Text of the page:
Most car drivers are worried about using public transport after dark, a survey suggests.
The DfT is working with the bus industry to combat crime
Of 1,787 drivers polled by insurers Swiftcover.com and the Centre of Business Economics and Research, 54% felt safer in their cars.
Among drivers aged between 19 and 25, this figure rose to 66%.
The Department for Transport (DfT) said that while one crime was one too many, crime levels on public transport were low given the number of journeys made.
Swiftcover.com chief executive Andrew Blowers said the survey showed people were frightened to use public transport and feared for their safety.
He said: "On one hand, the government plans to introduce a penalty of £1.28 per mile during the rush hour to force people out of their cars.
"On the other hand, it still has to address the issue of safety on public transport."
Mr Blowers added: "We know that most people feel safer in their cars, and it is now apparent that young people feel particularly vulnerable when travelling by public means.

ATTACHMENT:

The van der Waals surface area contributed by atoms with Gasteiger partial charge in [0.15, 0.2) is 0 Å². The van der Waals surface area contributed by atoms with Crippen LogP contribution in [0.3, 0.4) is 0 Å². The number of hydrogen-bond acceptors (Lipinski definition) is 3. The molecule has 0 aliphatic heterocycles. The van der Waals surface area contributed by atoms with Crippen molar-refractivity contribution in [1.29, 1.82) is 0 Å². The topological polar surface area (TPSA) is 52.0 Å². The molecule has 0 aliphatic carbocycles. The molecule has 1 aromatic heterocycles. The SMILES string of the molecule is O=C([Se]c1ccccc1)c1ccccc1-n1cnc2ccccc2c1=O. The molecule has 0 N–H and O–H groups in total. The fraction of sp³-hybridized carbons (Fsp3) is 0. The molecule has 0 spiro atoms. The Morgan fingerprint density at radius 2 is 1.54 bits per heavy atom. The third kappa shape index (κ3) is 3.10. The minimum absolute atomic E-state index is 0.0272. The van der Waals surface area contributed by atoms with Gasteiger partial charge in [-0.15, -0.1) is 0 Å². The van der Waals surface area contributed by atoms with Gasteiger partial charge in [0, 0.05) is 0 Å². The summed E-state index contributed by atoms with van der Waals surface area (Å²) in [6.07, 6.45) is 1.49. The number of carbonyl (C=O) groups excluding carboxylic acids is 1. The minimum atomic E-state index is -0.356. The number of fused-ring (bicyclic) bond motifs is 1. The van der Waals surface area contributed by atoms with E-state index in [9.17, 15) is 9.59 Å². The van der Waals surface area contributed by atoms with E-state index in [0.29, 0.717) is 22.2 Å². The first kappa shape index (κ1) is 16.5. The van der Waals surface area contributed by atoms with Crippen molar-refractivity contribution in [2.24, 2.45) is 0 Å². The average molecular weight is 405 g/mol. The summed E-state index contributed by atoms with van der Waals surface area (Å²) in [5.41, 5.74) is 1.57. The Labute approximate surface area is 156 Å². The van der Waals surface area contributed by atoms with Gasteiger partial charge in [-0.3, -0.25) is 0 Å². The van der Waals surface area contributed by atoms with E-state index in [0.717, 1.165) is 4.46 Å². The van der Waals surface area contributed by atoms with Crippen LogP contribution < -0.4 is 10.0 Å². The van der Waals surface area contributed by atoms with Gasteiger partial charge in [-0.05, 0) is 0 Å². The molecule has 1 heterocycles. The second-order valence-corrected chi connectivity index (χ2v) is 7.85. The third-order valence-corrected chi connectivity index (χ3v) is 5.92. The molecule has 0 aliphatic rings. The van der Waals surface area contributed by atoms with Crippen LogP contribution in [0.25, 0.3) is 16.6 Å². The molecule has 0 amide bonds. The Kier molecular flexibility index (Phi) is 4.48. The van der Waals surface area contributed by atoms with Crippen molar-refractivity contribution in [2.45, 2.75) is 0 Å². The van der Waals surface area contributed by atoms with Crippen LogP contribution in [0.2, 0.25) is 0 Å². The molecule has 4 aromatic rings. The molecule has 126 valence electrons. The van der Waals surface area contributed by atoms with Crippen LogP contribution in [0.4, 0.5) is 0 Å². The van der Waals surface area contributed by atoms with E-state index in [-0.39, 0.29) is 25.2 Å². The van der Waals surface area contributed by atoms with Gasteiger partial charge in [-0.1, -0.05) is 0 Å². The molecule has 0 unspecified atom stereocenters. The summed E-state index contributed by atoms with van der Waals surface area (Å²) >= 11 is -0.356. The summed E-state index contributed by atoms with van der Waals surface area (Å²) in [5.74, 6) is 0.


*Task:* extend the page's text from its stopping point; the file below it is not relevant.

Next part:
"The real crux of the matter is that the government has a responsibility to put measures in place to dramatically drive down crime on public transport.
"It is not surprising that people seem unwilling to give up the 'safe haven' of their cars for the potential nightmare of public transport."
The DfT says it aims to reduce crime and fear of crime on public transport by publishing good practice, encouraging a multi-agency approach and promoting crime reduction schemes.
The department says that the latest national survey of people's perceptions of security and crime on public transport bears out its claim that crime is rare.
The survey, carried out in April 2004, found 64% of people questioned felt positive about their security while travelling.
However, the same survey found that 11.5% more journeys would be made on public transport if passengers felt more secure.
A DfT spokesman said: "Crime on public transport is low relative to the number of journeys that are made. The latest British Transport Police figures show that crime on the railway fell 3% on the previous year.
"But one crime is one too many. Safety must remain a top priority, and action is being taken to improve safety on public transport for passengers and staff."
The spokesman said the department was working with the bus industry to look at ways of combating crime and anti-social behaviour.
Rail staff had been given powers to tackle anti-social behaviour, and there were more CCTV cameras and better lighting on the network, he added.